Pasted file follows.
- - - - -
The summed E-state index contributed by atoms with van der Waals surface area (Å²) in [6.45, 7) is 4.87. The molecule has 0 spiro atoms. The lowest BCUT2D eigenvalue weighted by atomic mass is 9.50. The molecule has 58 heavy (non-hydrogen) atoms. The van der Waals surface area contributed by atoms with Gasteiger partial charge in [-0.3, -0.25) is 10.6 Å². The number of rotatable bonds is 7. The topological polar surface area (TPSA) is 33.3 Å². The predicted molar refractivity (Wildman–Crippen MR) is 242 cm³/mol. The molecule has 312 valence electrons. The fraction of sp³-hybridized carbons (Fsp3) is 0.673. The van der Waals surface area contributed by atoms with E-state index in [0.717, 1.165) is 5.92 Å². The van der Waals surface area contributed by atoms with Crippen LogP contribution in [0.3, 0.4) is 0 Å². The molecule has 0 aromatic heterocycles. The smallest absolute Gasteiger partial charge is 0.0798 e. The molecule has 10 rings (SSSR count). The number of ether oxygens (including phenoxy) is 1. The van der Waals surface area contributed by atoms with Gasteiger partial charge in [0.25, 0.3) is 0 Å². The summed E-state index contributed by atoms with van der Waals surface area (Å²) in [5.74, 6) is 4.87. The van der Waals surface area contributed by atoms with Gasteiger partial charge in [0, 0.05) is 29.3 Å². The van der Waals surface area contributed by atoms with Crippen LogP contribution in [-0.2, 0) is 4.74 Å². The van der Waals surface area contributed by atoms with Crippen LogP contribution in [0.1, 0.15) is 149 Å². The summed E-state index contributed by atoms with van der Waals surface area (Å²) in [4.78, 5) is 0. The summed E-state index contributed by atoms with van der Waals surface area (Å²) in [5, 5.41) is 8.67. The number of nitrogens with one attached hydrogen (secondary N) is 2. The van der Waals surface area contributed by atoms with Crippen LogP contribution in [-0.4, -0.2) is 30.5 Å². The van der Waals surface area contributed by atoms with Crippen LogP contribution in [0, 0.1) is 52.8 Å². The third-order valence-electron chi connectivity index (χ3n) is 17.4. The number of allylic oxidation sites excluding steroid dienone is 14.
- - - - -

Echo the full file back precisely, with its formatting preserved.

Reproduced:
The summed E-state index contributed by atoms with van der Waals surface area (Å²) in [6.45, 7) is 4.87. The molecule has 0 spiro atoms. The lowest BCUT2D eigenvalue weighted by atomic mass is 9.50. The molecule has 58 heavy (non-hydrogen) atoms. The van der Waals surface area contributed by atoms with Gasteiger partial charge in [-0.3, -0.25) is 10.6 Å². The number of rotatable bonds is 7. The topological polar surface area (TPSA) is 33.3 Å². The predicted molar refractivity (Wildman–Crippen MR) is 242 cm³/mol. The molecule has 312 valence electrons. The fraction of sp³-hybridized carbons (Fsp3) is 0.673. The van der Waals surface area contributed by atoms with E-state index in [0.717, 1.165) is 5.92 Å². The van der Waals surface area contributed by atoms with Crippen LogP contribution in [0.3, 0.4) is 0 Å². The molecule has 0 aromatic heterocycles. The smallest absolute Gasteiger partial charge is 0.0798 e. The molecule has 10 rings (SSSR count). The number of ether oxygens (including phenoxy) is 1. The van der Waals surface area contributed by atoms with Gasteiger partial charge in [0.25, 0.3) is 0 Å². The summed E-state index contributed by atoms with van der Waals surface area (Å²) in [5.74, 6) is 4.87. The van der Waals surface area contributed by atoms with Gasteiger partial charge in [0, 0.05) is 29.3 Å². The van der Waals surface area contributed by atoms with Crippen LogP contribution in [-0.2, 0) is 4.74 Å². The van der Waals surface area contributed by atoms with Crippen LogP contribution in [0.1, 0.15) is 149 Å². The summed E-state index contributed by atoms with van der Waals surface area (Å²) in [4.78, 5) is 0. The summed E-state index contributed by atoms with van der Waals surface area (Å²) in [5, 5.41) is 8.67. The number of nitrogens with one attached hydrogen (secondary N) is 2. The van der Waals surface area contributed by atoms with Crippen LogP contribution in [-0.4, -0.2) is 30.5 Å². The van der Waals surface area contributed by atoms with Crippen LogP contribution in [0, 0.1) is 52.8 Å². The third-order valence-electron chi connectivity index (χ3n) is 17.4. The number of allylic oxidation sites excluding steroid dienone is 14.